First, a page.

He had other ideas though. He was suspended for Sash’s County Final success over Allenwood (having previously won titles in 1993 and 1994) but was a key figure in the run to a Leinster final defeat to Na Fianna.

Buckley tries to get past Na Fianna’s Karl Donnolly during the 1999 Leinster Club Final
Photo: ©INPHO/Tom Honan

But Niall had decided to seek out new horizons. Chicago beckoned and the St. Brendan’s club welcomed him back with open arms. Employment was offered in construction and he committed himself to St. Brendan’s championship ambitions for 2000.

The millennium year turned into another odyssey for the Kildare footballers but they would journey without the classy midfielder.

Buckley’s bags were packed to come home when correspondence from the GAA HQ reached him. In the last paragraph it underlined that should he come home and play for Kildare he would make himself ineligible to play club football in Chicago that summer. It is still unclear under which rule this was the case.

Niall had given his word to his club and stayed put and led them to their first North American title. We can only speculate now whether he might have made all the difference in the quest for Sam that year. He certainly would not have done any harm!

He did make a return in 2001. An initial substitute appearance against Carlow led to a starting berth in the Leinster Semi-Final against Meath, but despite him landing a trademark ’45, Kildare were not at the races. The qualifiers beckoned.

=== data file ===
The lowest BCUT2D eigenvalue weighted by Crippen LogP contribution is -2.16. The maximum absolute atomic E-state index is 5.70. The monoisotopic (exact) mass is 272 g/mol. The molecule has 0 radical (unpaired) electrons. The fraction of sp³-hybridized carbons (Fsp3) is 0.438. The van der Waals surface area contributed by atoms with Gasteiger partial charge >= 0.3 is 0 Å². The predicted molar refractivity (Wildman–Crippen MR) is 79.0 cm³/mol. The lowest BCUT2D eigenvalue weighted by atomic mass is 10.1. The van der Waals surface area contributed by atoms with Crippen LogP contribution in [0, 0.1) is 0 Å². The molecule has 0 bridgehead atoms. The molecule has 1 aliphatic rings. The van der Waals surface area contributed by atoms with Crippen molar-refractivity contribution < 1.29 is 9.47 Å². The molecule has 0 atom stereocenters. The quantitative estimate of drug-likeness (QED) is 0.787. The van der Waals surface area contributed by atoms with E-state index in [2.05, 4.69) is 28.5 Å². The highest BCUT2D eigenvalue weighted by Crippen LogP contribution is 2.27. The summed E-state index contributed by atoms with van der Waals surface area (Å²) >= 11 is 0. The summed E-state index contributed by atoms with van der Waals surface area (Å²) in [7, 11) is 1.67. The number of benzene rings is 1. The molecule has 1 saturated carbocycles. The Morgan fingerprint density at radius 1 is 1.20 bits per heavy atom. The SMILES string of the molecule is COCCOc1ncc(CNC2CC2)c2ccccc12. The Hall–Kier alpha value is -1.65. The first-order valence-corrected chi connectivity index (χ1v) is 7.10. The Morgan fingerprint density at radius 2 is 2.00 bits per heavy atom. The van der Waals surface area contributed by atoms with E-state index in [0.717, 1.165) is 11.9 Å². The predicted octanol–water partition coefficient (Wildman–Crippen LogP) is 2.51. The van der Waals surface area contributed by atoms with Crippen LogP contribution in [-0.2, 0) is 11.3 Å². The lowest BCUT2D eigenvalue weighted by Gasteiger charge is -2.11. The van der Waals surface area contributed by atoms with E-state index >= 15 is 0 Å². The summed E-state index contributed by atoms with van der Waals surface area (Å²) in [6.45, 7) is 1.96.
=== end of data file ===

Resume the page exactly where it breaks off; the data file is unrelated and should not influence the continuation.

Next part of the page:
No one realised it at the time but his final outing in the jersey would coincide with one of the greatest nights in St. Conleth’s Park’s history (prior to Newbridge or Nowhere of course). Kildare emerged victorious in a game that might define the term “topsy turvy”.

It was Buckley’s 74th competitive game for Kildare, all but three of which he’d started and his two points brought his tally to 4-228, a total of 240 points that puts him joint fourth with Tommy Carew on the top scoring lists for the county.

Buckley pulled a hamstring in training for the next round and missed out on the shock defeat to Sligo in Croke Park. That autumn brought a stylish performance as Sarsfields overcame Moorefield to win another county title and a Compromise Rules trip Down Under to bring his international appearances to four.

One can only speculate on the impact a fit and committed Buckley would have had on the 2002 and 2003 Leinster Finals. Better to remember the joy his stylish play brought during a remarkable career.

By Richard Commins